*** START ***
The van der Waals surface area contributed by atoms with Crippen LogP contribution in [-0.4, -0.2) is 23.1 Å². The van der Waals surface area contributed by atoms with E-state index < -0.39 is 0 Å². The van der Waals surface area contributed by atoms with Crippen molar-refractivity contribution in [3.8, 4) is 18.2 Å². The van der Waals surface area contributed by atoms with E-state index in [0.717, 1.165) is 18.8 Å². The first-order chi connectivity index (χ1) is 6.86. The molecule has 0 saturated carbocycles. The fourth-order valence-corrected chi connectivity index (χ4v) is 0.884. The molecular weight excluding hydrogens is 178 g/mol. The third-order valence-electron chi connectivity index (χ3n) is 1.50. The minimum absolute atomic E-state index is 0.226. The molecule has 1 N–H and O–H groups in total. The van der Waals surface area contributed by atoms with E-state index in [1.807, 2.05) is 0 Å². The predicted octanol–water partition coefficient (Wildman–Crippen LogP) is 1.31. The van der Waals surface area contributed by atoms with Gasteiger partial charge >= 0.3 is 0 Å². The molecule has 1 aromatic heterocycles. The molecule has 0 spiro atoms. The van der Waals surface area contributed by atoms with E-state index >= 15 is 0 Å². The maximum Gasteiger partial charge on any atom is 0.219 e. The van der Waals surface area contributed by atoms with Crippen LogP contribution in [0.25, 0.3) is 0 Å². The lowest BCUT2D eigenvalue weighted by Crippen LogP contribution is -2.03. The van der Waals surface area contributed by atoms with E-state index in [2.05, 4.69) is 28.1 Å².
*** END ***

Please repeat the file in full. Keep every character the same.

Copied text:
The van der Waals surface area contributed by atoms with Crippen LogP contribution in [-0.4, -0.2) is 23.1 Å². The van der Waals surface area contributed by atoms with E-state index < -0.39 is 0 Å². The van der Waals surface area contributed by atoms with Crippen molar-refractivity contribution in [3.8, 4) is 18.2 Å². The van der Waals surface area contributed by atoms with E-state index in [0.717, 1.165) is 18.8 Å². The first-order chi connectivity index (χ1) is 6.86. The molecule has 0 saturated carbocycles. The fourth-order valence-corrected chi connectivity index (χ4v) is 0.884. The molecular weight excluding hydrogens is 178 g/mol. The third-order valence-electron chi connectivity index (χ3n) is 1.50. The minimum absolute atomic E-state index is 0.226. The molecule has 1 N–H and O–H groups in total. The van der Waals surface area contributed by atoms with E-state index in [1.807, 2.05) is 0 Å². The predicted octanol–water partition coefficient (Wildman–Crippen LogP) is 1.31. The van der Waals surface area contributed by atoms with Gasteiger partial charge >= 0.3 is 0 Å². The molecule has 1 aromatic heterocycles. The molecule has 0 spiro atoms. The van der Waals surface area contributed by atoms with E-state index >= 15 is 0 Å². The maximum Gasteiger partial charge on any atom is 0.219 e. The van der Waals surface area contributed by atoms with Crippen LogP contribution in [0.25, 0.3) is 0 Å². The lowest BCUT2D eigenvalue weighted by Crippen LogP contribution is -2.03. The van der Waals surface area contributed by atoms with E-state index in [2.05, 4.69) is 28.1 Å².